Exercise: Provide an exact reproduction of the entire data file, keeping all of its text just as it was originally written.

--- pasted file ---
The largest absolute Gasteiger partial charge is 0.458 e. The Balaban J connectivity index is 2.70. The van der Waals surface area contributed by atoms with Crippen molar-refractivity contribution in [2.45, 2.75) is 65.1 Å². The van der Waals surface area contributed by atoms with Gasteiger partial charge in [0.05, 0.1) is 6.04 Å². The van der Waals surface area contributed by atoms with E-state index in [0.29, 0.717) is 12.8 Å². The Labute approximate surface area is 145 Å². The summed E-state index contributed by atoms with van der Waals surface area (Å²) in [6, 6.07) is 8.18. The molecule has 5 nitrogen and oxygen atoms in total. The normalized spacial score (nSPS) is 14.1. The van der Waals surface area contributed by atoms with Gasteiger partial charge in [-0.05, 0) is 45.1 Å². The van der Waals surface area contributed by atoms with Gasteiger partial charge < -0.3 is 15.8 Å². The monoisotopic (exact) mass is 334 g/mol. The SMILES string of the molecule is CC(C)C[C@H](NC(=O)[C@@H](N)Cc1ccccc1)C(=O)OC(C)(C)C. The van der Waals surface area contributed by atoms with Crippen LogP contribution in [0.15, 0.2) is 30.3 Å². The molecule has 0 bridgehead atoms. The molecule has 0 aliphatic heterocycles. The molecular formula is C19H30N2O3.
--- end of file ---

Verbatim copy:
The largest absolute Gasteiger partial charge is 0.458 e. The Balaban J connectivity index is 2.70. The van der Waals surface area contributed by atoms with Crippen molar-refractivity contribution in [2.45, 2.75) is 65.1 Å². The van der Waals surface area contributed by atoms with Gasteiger partial charge in [0.05, 0.1) is 6.04 Å². The van der Waals surface area contributed by atoms with E-state index in [0.29, 0.717) is 12.8 Å². The Labute approximate surface area is 145 Å². The summed E-state index contributed by atoms with van der Waals surface area (Å²) in [6, 6.07) is 8.18. The molecule has 5 nitrogen and oxygen atoms in total. The normalized spacial score (nSPS) is 14.1. The van der Waals surface area contributed by atoms with Gasteiger partial charge in [-0.05, 0) is 45.1 Å². The van der Waals surface area contributed by atoms with Gasteiger partial charge < -0.3 is 15.8 Å². The monoisotopic (exact) mass is 334 g/mol. The SMILES string of the molecule is CC(C)C[C@H](NC(=O)[C@@H](N)Cc1ccccc1)C(=O)OC(C)(C)C. The van der Waals surface area contributed by atoms with Crippen LogP contribution in [0.15, 0.2) is 30.3 Å². The molecule has 0 bridgehead atoms. The molecule has 0 aliphatic heterocycles. The molecular formula is C19H30N2O3.